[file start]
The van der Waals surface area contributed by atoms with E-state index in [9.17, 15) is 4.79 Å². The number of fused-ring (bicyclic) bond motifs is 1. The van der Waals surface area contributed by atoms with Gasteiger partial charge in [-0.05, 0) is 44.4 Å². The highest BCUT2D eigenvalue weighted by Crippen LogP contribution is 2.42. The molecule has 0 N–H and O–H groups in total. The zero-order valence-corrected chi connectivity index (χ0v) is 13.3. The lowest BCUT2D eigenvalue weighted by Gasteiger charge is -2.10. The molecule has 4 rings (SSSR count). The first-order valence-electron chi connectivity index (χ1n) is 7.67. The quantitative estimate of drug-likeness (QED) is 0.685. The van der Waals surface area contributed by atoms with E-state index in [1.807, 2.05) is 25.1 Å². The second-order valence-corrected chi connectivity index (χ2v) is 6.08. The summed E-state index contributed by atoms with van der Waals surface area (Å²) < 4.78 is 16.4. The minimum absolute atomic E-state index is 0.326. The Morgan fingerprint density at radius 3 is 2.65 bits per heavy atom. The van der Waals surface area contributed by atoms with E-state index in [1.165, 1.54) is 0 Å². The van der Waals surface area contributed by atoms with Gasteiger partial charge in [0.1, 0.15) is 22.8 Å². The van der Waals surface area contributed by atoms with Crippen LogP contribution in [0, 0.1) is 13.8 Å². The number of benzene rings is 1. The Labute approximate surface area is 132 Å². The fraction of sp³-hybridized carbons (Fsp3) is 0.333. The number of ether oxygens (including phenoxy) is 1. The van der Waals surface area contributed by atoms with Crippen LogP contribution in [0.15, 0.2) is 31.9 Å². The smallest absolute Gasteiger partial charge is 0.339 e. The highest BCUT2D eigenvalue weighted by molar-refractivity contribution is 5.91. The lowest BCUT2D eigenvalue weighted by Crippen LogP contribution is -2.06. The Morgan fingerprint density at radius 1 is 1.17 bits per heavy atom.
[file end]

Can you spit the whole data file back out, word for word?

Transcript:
The van der Waals surface area contributed by atoms with E-state index in [9.17, 15) is 4.79 Å². The number of fused-ring (bicyclic) bond motifs is 1. The van der Waals surface area contributed by atoms with Gasteiger partial charge in [-0.05, 0) is 44.4 Å². The highest BCUT2D eigenvalue weighted by Crippen LogP contribution is 2.42. The molecule has 0 N–H and O–H groups in total. The zero-order valence-corrected chi connectivity index (χ0v) is 13.3. The lowest BCUT2D eigenvalue weighted by Gasteiger charge is -2.10. The molecule has 4 rings (SSSR count). The first-order valence-electron chi connectivity index (χ1n) is 7.67. The quantitative estimate of drug-likeness (QED) is 0.685. The van der Waals surface area contributed by atoms with E-state index in [1.807, 2.05) is 25.1 Å². The second-order valence-corrected chi connectivity index (χ2v) is 6.08. The summed E-state index contributed by atoms with van der Waals surface area (Å²) < 4.78 is 16.4. The minimum absolute atomic E-state index is 0.326. The Morgan fingerprint density at radius 3 is 2.65 bits per heavy atom. The van der Waals surface area contributed by atoms with E-state index in [1.165, 1.54) is 0 Å². The van der Waals surface area contributed by atoms with Gasteiger partial charge in [0.1, 0.15) is 22.8 Å². The van der Waals surface area contributed by atoms with Crippen LogP contribution in [0, 0.1) is 13.8 Å². The number of benzene rings is 1. The Labute approximate surface area is 132 Å². The fraction of sp³-hybridized carbons (Fsp3) is 0.333. The number of ether oxygens (including phenoxy) is 1. The van der Waals surface area contributed by atoms with Crippen LogP contribution in [0.15, 0.2) is 31.9 Å². The smallest absolute Gasteiger partial charge is 0.339 e. The highest BCUT2D eigenvalue weighted by molar-refractivity contribution is 5.91. The lowest BCUT2D eigenvalue weighted by Crippen LogP contribution is -2.06. The Morgan fingerprint density at radius 1 is 1.17 bits per heavy atom.